Damien Hirst @ Gagosian Gallery
9 March 2022 – TBC
It was at the tail end of the Summer of 1988, when ‘Freeze’, an exhibition organised by a young Damien Hirst and some friends, took over a warehouse in London’s Docklands. Catching the attention of art collector Charles Saatchi, what followed was a period in contemporary art dominated by many of those exhibiting at ‘Freeze’.
Collectively known as the YBA’s (Young British Artists), the 1990’s belonged to them. Coined ‘Britart’ it fed into the ‘Cool Britannia’of the latter part of the 90’s. Their work was seen as fresh, radical and most importantly, cool. Championed by arguably the most influential collector of the time, many of them, such as Damien Hirst, Tracey Emin, Sarah Lucas, Jenny Saville and Chris Ofili, became household names.
In 1991 Hirst produced his most instantly recognisable, iconic work ‘The Physical Impossibility of Death in the Mind of Someone Living’ – a shark suspended in a tank of formaldehyde. What has followed is 30 years of different fauna in formaldehyde; sheep, cows, pigs, sometimes whole, sometimes in cross-section. Sometimes individually suspended, other times in conjunction with other animals and objects.
The Gagosian’s ‘Natural History’ exhibition comes as part of Hirst’s on-going takeover of the Britannia St. gallery.
These form the backbone of Hirst’s exploration of death and mortality.
‘Death Denied’ (2008)
It’s not the original shark in formaldehyde as that one rotted! However there is still an undeniable heart flutter when confronted with one of Britart’s defining works. It’s big and muscular and there is still a remarkably visceral power to this work. It is still unsettling. Yes it’s dead, but it’s a big tiger shark with big teeth and that plays with our subconscious fear of predators.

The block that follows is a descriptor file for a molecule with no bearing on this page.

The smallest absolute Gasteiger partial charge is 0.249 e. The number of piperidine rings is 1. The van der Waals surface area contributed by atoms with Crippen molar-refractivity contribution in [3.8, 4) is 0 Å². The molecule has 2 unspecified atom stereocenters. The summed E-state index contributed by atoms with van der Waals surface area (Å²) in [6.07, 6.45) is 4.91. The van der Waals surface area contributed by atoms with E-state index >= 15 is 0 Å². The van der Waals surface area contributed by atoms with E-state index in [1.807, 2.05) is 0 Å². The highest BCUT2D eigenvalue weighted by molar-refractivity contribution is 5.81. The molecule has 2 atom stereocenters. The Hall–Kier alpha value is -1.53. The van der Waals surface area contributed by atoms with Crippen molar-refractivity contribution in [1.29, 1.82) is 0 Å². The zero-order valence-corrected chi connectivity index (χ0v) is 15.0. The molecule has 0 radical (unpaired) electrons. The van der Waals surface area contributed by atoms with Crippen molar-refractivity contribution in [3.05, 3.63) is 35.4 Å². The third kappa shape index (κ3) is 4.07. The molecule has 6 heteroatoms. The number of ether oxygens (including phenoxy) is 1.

The title of the original ‘The Physical Impossibility of Death in the Mind of Someone Living’ is exactly what we are faced with.
‘In the Name of the Father’ (2005)
Hirst makes no secret of his admiration for Francis Bacon. Bacon’s paintings often ooze death and decay. The rawness of the brush strokes enabling the viewer to practically smell the flesh.
Part of a triptych (also a favoured Bacon display method), Hirst’s ‘In the Name of the Father’ draws heavily on Bacon’s ‘Figure with meat’. Sheep, dissected and strung up in three tanks, like Christ on the Cross. It’s an arresting scene.
But there is a potential problem when a contemporary artist decides to reference a master. Comparisons are Inevitable. David Hockney’s current exhibition at The Fitzwilliam Museum in Cambridge, has as its central theme Hockney’s interpretation and study of the masters and their methods of drawing. Unfortunately Hirst is no Hockney and as such, when Hirst’s work is compared, it is found lacking.
What you see is what you get.
After a short while, one gets the impression, that despite their iconic place in contemporary art, they are all saying pretty much the same thing and frankly, there’s only so much reflection on death and mortality I can do in one afternoon.
Rescuer – Victim (2008)
This Little Piggy Went To Market, This Little Piggy Stayed At Home (1996)